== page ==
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Brain and Culture: Neurobiology, Psychology and Social Change

Austen Riggs Center

25 Main St Large Conference Room
Stockbridge 01262
January 10, 2014 at 8:00 PM

Friday Night Guest Lecture

Bruce E. Wexler, M.D. is a professor of psychiatry at Yale University, former NIH Career Research Scientist, recipient of NIH Director’s New Innovator Award, and 2013 Kempf Fund Award recipient from the American Psychiatric Association.

Most differences between the human and chimpanzee genome are in genes that regulate expression of other genes. These changes mean that the structure and function of the human brain is far more sensitive to shaping by environmental input than are the brains of any other animals. Humans are also the only animals that shape the environment that in turn shapes our brains. Described in psychological rather than neurobiological terms, these processes were well known to ego psychologists. In the first part of life an "internal/external homology" is created by the brain shaping itself to the human made environment. Once brain structures are established, neuroplasticity is reduced and adults act on the environment largely to try and make it conform to existing internal structures. Understanding these changes through the life span in neuroplasticity and the relationship between the individual and the environment can increase understanding of bereavement, immigration and violent inter-cultural conflict.

LEARNING OBJECTIVES – At the conclusion of the event the participants will be able to:
1. list three processes through which the structure and function of the human brain are shaped by environmental input.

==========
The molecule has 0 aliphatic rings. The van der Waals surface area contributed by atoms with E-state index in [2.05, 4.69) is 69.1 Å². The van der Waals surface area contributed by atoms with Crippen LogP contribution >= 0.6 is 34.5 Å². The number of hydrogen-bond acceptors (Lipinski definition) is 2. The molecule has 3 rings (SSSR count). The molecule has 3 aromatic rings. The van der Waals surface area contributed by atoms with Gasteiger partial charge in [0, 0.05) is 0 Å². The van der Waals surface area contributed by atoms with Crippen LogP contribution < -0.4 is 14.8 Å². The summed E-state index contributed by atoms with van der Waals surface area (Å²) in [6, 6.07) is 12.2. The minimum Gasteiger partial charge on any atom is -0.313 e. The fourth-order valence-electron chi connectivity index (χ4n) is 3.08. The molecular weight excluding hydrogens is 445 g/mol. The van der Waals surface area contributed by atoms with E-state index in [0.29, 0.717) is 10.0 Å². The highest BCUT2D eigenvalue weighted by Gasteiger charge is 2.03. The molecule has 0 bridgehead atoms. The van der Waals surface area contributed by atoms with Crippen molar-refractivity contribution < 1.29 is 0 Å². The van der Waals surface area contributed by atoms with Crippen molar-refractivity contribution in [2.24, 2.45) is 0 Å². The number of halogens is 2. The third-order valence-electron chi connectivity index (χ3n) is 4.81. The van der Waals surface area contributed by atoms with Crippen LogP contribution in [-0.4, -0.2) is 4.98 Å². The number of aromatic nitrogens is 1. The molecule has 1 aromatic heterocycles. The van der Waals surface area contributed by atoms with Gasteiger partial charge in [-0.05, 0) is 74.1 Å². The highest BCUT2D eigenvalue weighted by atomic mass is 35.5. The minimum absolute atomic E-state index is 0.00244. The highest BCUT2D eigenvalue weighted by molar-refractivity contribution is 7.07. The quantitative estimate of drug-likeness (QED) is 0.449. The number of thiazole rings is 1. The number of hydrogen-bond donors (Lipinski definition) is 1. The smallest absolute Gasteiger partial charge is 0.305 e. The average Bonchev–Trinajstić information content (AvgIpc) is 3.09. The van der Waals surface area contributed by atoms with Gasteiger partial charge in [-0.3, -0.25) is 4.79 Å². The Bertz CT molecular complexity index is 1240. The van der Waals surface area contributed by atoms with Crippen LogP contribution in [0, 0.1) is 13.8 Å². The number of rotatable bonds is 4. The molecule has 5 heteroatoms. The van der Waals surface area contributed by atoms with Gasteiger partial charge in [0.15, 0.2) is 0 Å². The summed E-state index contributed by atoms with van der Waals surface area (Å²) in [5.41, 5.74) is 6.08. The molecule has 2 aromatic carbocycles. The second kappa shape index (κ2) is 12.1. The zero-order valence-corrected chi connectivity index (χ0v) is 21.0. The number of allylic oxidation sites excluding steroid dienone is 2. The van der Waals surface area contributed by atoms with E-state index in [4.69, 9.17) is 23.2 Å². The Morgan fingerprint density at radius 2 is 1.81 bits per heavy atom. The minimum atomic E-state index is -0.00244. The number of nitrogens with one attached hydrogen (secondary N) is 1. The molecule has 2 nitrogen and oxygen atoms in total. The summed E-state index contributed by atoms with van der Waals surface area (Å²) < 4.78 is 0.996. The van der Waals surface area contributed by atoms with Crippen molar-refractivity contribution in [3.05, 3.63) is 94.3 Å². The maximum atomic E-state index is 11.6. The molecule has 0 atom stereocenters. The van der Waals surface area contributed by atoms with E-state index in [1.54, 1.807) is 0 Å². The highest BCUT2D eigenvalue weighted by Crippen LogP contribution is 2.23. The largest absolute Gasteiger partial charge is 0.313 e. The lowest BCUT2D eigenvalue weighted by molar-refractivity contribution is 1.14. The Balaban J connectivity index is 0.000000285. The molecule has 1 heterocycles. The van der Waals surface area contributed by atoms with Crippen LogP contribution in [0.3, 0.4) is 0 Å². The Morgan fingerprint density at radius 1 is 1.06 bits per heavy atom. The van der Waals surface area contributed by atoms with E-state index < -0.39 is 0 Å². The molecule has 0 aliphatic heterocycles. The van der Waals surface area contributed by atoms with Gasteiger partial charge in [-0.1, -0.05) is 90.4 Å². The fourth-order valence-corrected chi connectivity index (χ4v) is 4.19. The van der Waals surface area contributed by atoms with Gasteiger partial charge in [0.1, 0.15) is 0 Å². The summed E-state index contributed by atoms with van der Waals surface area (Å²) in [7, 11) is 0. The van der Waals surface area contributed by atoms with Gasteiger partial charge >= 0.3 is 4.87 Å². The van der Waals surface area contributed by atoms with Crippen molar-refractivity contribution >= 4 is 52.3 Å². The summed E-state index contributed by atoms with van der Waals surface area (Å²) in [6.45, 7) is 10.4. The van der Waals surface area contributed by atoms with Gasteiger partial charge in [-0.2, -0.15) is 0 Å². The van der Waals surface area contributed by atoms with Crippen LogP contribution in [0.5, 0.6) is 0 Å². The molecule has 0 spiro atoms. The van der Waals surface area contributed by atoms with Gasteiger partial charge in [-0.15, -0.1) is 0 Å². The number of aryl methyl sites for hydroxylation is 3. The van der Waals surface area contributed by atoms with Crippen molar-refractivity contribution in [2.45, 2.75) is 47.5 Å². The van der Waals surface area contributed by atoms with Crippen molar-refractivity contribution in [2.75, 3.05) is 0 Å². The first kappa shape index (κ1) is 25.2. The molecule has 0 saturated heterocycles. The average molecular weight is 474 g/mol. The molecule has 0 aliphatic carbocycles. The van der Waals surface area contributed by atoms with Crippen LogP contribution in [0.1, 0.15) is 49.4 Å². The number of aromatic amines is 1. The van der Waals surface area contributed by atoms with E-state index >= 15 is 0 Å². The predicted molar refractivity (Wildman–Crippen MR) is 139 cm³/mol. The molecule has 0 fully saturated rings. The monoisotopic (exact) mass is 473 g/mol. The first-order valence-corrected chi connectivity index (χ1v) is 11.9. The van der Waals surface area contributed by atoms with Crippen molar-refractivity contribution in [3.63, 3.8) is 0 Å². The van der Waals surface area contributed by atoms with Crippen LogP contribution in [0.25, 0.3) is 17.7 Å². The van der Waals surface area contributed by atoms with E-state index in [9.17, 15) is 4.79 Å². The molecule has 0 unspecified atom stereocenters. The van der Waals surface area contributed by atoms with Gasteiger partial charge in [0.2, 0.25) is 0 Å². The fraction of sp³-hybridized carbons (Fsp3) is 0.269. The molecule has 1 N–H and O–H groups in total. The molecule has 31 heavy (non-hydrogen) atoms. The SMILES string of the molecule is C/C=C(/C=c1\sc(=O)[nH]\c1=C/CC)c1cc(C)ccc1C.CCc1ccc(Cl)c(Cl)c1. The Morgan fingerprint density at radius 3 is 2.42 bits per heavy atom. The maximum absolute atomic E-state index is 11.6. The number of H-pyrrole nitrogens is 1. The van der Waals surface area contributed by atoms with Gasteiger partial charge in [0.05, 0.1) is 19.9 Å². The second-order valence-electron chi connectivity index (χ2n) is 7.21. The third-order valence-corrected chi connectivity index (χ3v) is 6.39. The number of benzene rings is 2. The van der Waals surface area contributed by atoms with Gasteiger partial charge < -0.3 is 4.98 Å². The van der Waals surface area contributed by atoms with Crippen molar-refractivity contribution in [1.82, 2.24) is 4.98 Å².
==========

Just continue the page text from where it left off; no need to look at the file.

2. list three processes through which human beings act on the environment to make it match existing internal neurocognitive structures.
3. identify clinical and societal responses to changes in the social and cultural environments that exceed individual abilities to maintain a fit between internal representations of the world and external reality.

This presentation is designed for mental health professionals, including psychologists, psychiatrists, and social workers, with no regular registration fee.

The Austen Riggs Center accepts no commercial support of any kind to support our CME/CE events.  The Austen Riggs Center’s policy on disclosure requires ARC Guest Speakers to disclose any significant financial interest or other relationship with any commercial supporters of this live activity. In keeping with this policy and the disclosure requirements of the Massachusetts Medical Society, we acknowledge that Dr. Wexler, as founder and Chief Scientist of C8 Sciences has disclosed a potential conflict of interest. On review, however, the content of this presentation appears to be free of influence from commercial interests.  

CONTINUING EDUCATION CREDITS AUTHORIZED:  2.0   (M.D., Ph.D., Social Work)

For more information contact Alicia Zaludova at 413-931-5230.

Duration: 
2 hours
Intended Audience: 
Clinician

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